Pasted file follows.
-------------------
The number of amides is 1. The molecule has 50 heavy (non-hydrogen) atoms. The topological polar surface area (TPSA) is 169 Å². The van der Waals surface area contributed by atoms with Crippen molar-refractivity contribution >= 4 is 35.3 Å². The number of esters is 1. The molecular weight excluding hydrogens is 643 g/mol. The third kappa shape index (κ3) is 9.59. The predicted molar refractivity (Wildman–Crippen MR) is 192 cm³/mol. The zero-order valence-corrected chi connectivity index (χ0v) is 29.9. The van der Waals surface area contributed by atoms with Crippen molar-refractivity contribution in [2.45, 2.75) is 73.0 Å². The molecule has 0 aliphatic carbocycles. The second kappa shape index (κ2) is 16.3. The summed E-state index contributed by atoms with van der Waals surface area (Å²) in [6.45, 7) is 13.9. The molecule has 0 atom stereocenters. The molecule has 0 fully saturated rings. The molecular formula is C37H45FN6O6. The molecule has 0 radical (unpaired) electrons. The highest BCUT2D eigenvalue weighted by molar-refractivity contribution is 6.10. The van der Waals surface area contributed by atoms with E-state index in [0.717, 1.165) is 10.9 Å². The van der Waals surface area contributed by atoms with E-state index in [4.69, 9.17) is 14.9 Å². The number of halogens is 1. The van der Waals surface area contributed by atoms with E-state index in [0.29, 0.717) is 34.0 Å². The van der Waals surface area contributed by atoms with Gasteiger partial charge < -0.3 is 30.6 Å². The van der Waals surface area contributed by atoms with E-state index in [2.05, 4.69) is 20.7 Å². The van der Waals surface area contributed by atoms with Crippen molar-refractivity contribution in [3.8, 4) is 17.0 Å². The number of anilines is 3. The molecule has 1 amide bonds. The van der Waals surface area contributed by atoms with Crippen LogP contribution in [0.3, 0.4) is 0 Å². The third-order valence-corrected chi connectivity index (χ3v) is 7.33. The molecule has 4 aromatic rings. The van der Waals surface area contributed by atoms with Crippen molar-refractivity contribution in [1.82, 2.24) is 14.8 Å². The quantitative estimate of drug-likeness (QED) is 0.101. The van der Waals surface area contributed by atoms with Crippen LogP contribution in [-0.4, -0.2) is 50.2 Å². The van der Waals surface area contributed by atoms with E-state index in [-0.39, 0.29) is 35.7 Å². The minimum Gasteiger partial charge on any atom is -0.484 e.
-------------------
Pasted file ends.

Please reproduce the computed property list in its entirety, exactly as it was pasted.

The number of amides is 1. The molecule has 50 heavy (non-hydrogen) atoms. The topological polar surface area (TPSA) is 169 Å². The van der Waals surface area contributed by atoms with Crippen molar-refractivity contribution >= 4 is 35.3 Å². The number of esters is 1. The molecular weight excluding hydrogens is 643 g/mol. The third kappa shape index (κ3) is 9.59. The predicted molar refractivity (Wildman–Crippen MR) is 192 cm³/mol. The zero-order valence-corrected chi connectivity index (χ0v) is 29.9. The van der Waals surface area contributed by atoms with Crippen molar-refractivity contribution in [2.45, 2.75) is 73.0 Å². The molecule has 0 aliphatic carbocycles. The second kappa shape index (κ2) is 16.3. The summed E-state index contributed by atoms with van der Waals surface area (Å²) in [6.45, 7) is 13.9. The molecule has 0 atom stereocenters. The molecule has 0 fully saturated rings. The molecular formula is C37H45FN6O6. The molecule has 0 radical (unpaired) electrons. The highest BCUT2D eigenvalue weighted by molar-refractivity contribution is 6.10. The van der Waals surface area contributed by atoms with E-state index in [0.717, 1.165) is 10.9 Å². The van der Waals surface area contributed by atoms with E-state index in [4.69, 9.17) is 14.9 Å². The number of halogens is 1. The van der Waals surface area contributed by atoms with E-state index in [0.29, 0.717) is 34.0 Å². The van der Waals surface area contributed by atoms with Gasteiger partial charge < -0.3 is 30.6 Å². The van der Waals surface area contributed by atoms with E-state index in [2.05, 4.69) is 20.7 Å². The van der Waals surface area contributed by atoms with Crippen molar-refractivity contribution in [3.8, 4) is 17.0 Å². The number of anilines is 3. The molecule has 1 amide bonds. The van der Waals surface area contributed by atoms with Crippen LogP contribution in [0.3, 0.4) is 0 Å². The third-order valence-corrected chi connectivity index (χ3v) is 7.33. The molecule has 4 aromatic rings. The van der Waals surface area contributed by atoms with Crippen molar-refractivity contribution in [1.82, 2.24) is 14.8 Å². The quantitative estimate of drug-likeness (QED) is 0.101. The van der Waals surface area contributed by atoms with Crippen LogP contribution in [-0.4, -0.2) is 50.2 Å². The van der Waals surface area contributed by atoms with E-state index in [-0.39, 0.29) is 35.7 Å². The minimum Gasteiger partial charge on any atom is -0.484 e.